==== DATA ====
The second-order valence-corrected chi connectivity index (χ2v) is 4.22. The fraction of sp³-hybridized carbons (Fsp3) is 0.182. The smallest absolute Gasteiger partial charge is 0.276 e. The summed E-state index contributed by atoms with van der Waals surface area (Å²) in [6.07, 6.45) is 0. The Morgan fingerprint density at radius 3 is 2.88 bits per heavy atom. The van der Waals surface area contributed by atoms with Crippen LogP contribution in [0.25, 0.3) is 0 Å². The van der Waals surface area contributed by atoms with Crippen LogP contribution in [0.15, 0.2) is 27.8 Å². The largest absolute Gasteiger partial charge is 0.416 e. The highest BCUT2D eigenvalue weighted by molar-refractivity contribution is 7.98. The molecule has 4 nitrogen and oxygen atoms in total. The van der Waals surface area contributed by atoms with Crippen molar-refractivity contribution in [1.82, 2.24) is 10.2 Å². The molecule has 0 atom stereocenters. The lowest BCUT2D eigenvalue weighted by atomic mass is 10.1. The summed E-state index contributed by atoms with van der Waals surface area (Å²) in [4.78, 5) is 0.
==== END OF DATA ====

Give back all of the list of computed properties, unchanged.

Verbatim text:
The second-order valence-corrected chi connectivity index (χ2v) is 4.22. The fraction of sp³-hybridized carbons (Fsp3) is 0.182. The smallest absolute Gasteiger partial charge is 0.276 e. The summed E-state index contributed by atoms with van der Waals surface area (Å²) in [6.07, 6.45) is 0. The Morgan fingerprint density at radius 3 is 2.88 bits per heavy atom. The van der Waals surface area contributed by atoms with Crippen LogP contribution in [0.25, 0.3) is 0 Å². The van der Waals surface area contributed by atoms with Crippen LogP contribution in [0.15, 0.2) is 27.8 Å². The largest absolute Gasteiger partial charge is 0.416 e. The highest BCUT2D eigenvalue weighted by molar-refractivity contribution is 7.98. The molecule has 4 nitrogen and oxygen atoms in total. The van der Waals surface area contributed by atoms with Crippen molar-refractivity contribution in [1.82, 2.24) is 10.2 Å². The molecule has 0 atom stereocenters. The lowest BCUT2D eigenvalue weighted by atomic mass is 10.1. The summed E-state index contributed by atoms with van der Waals surface area (Å²) in [4.78, 5) is 0.